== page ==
Tories set to make millions from members’ data with ‘True Blue’ app

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Senior Conservative party officials have been working on plans to hand over its entire membership database to a commercial venture which promises to make thousands of pounds, the Guardian can reveal.

Leaked documents show Tory executives discussed using members’ personal data to build a mobile phone app that could track users’ locations and allow big brands to advertise to Conservative supporters. The party would cut back on sales.

The project was evaluated over several months last year, with the aim of launching a “True Blue” app in time for the party’s conference in October.

The boss of a cryptocurrency firm developed the idea with a series of failed businesses behind it. But senior Conservative officials appeared to be so impressed with the plan that they prepared to supply a database of party members to push the proposal forward.

The True Blue project aimed to give the party direct access to its members to “increase donations” through digital payments, design “command messages” based on demographics, and “maximize” voter turnout by directing members to polling stations and polling issue. voter ID card.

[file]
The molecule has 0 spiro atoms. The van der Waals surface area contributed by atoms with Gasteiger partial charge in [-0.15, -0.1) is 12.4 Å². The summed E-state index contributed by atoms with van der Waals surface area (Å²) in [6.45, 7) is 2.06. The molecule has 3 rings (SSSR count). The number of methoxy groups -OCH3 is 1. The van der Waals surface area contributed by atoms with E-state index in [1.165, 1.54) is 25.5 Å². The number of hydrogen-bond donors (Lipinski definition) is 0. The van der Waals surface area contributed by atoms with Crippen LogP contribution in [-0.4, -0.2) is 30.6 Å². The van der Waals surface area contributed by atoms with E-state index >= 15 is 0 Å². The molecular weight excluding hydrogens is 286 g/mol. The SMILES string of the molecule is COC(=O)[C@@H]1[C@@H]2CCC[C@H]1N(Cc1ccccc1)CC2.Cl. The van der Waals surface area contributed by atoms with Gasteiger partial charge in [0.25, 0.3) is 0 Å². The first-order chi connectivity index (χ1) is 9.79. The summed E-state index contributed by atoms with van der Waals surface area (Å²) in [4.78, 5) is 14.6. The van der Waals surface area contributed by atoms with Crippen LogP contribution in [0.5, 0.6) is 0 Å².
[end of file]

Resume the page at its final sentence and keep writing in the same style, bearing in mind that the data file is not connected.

However, it is the proposed commercialization of members’ data that worries some party supporters. An illustrated document – illustrated with pictures of Rishi Sunak – outlined a plan whereby brands such as Amazon and Coca-Cola could advertise to party members. The presentation suggested that the app would allow companies to “geo-market” products based on a user’s location, with the party taking a share of any resulting sales.

A Conservative spokesman said the app had not “proceeded beyond the pitch stage”. But emails seen by the Guardian show officials worked through last summer on the project, adapting the content of the proposed app and requesting paperwork, including a draft contract.

Cori Crider, a lawyer who runs Foxglove, a not-for-profit group campaigning for fairness in the tech sector, said: “It’s quite sad, really, to see the Conservative party treating their own brand and their membership as a failed asset in their raid and withdraw cash as if they were some kind of vulture fund.”

‘The SuperApp’

The proposal for the app came from Christen Ager-Hanssen, a Norwegian businessman who said that “big data is the new oil”. He came to prominence in the dotcom bubble of the early 2000s before going into business. More business adventures followed, including the collapse of Swedish newspaper Metro and a failed bid for UK media group Johnston Press.

On June 29 last year, Ager-Hanssen had the pleasure of “talking to” Rishi Sunak, according to his post on X. That was the day of the summer party, one of the Tories’ big annual fundraising bashes. The same day, Ager-Hanssen emailed Tory chief executive Stephen Massey with the subject: “The SuperApp for the Conservative Party.”

The party swung into action. Ager-Hanssen was invited to meet with the chief data officer, director of branding and head of digital to discuss the idea.

Two weeks later, Aimee Henderson, the Conservatives’ chief operating officer, emailed Ager-Hanssen, telling him she had reported back to Massey that “our meeting this morning was a great success”.